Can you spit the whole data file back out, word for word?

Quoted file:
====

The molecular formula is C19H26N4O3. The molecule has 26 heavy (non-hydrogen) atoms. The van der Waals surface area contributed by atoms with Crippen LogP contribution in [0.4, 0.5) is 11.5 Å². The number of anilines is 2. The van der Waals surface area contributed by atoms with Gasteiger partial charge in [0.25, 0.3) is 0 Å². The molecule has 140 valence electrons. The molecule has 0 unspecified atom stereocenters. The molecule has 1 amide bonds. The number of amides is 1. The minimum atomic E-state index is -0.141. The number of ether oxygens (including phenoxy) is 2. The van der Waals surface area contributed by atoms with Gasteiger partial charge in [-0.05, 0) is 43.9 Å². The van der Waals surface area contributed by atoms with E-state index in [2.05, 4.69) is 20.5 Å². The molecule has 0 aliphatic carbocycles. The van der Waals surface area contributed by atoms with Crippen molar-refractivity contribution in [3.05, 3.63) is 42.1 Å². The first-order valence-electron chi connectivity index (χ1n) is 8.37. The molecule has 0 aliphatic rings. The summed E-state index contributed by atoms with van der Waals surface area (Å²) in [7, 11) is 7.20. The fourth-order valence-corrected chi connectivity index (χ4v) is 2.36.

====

The molecular formula is C19H26N4O3. The molecule has 26 heavy (non-hydrogen) atoms. The van der Waals surface area contributed by atoms with Crippen LogP contribution in [0.4, 0.5) is 11.5 Å². The number of anilines is 2. The van der Waals surface area contributed by atoms with Gasteiger partial charge in [0.25, 0.3) is 0 Å². The molecule has 140 valence electrons. The molecule has 0 unspecified atom stereocenters. The molecule has 1 amide bonds. The number of amides is 1. The minimum atomic E-state index is -0.141. The number of ether oxygens (including phenoxy) is 2. The van der Waals surface area contributed by atoms with Gasteiger partial charge in [-0.05, 0) is 43.9 Å². The van der Waals surface area contributed by atoms with E-state index in [2.05, 4.69) is 20.5 Å². The molecule has 0 aliphatic carbocycles. The van der Waals surface area contributed by atoms with Crippen molar-refractivity contribution in [3.05, 3.63) is 42.1 Å². The first-order valence-electron chi connectivity index (χ1n) is 8.37. The molecule has 0 aliphatic rings. The summed E-state index contributed by atoms with van der Waals surface area (Å²) in [7, 11) is 7.20. The fourth-order valence-corrected chi connectivity index (χ4v) is 2.36.